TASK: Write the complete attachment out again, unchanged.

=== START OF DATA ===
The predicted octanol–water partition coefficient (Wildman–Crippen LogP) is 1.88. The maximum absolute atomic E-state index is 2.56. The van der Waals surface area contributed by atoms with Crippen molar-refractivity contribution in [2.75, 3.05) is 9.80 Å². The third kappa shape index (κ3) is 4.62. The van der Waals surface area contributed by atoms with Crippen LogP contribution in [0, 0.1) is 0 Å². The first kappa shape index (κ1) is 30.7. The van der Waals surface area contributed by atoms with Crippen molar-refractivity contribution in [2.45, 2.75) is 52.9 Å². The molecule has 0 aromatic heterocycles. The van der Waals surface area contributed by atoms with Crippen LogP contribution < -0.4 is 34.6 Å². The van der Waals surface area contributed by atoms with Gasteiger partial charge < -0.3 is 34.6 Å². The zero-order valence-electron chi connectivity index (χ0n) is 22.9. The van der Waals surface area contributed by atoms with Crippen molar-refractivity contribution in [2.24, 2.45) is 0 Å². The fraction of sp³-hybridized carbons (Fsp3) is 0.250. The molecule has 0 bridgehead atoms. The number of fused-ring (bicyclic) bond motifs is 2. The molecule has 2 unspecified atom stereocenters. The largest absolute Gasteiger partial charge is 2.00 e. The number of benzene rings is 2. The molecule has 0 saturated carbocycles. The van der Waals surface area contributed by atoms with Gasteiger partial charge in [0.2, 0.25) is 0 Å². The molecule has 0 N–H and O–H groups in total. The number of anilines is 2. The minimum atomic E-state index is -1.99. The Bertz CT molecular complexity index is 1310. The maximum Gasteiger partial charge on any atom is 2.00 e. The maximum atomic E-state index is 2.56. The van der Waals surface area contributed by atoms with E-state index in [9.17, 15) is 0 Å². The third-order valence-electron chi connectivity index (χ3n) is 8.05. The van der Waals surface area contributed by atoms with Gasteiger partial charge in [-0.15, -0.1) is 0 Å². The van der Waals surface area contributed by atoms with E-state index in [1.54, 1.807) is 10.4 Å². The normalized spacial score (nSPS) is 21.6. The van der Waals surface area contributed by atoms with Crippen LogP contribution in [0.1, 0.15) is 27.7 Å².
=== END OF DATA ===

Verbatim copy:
The predicted octanol–water partition coefficient (Wildman–Crippen LogP) is 1.88. The maximum absolute atomic E-state index is 2.56. The van der Waals surface area contributed by atoms with Crippen molar-refractivity contribution in [2.75, 3.05) is 9.80 Å². The third kappa shape index (κ3) is 4.62. The van der Waals surface area contributed by atoms with Crippen LogP contribution in [0, 0.1) is 0 Å². The first kappa shape index (κ1) is 30.7. The van der Waals surface area contributed by atoms with Crippen molar-refractivity contribution in [2.45, 2.75) is 52.9 Å². The molecule has 0 aromatic heterocycles. The van der Waals surface area contributed by atoms with Crippen LogP contribution < -0.4 is 34.6 Å². The van der Waals surface area contributed by atoms with Gasteiger partial charge < -0.3 is 34.6 Å². The zero-order valence-electron chi connectivity index (χ0n) is 22.9. The van der Waals surface area contributed by atoms with Crippen molar-refractivity contribution in [2.24, 2.45) is 0 Å². The fraction of sp³-hybridized carbons (Fsp3) is 0.250. The molecule has 0 bridgehead atoms. The number of fused-ring (bicyclic) bond motifs is 2. The molecule has 2 unspecified atom stereocenters. The largest absolute Gasteiger partial charge is 2.00 e. The number of benzene rings is 2. The molecule has 0 saturated carbocycles. The van der Waals surface area contributed by atoms with Gasteiger partial charge in [0.2, 0.25) is 0 Å². The molecule has 0 N–H and O–H groups in total. The number of anilines is 2. The minimum atomic E-state index is -1.99. The Bertz CT molecular complexity index is 1310. The maximum Gasteiger partial charge on any atom is 2.00 e. The maximum atomic E-state index is 2.56. The van der Waals surface area contributed by atoms with E-state index in [9.17, 15) is 0 Å². The third-order valence-electron chi connectivity index (χ3n) is 8.05. The van der Waals surface area contributed by atoms with Gasteiger partial charge in [-0.15, -0.1) is 0 Å². The van der Waals surface area contributed by atoms with E-state index in [1.54, 1.807) is 10.4 Å². The normalized spacial score (nSPS) is 21.6. The van der Waals surface area contributed by atoms with Crippen LogP contribution in [0.1, 0.15) is 27.7 Å².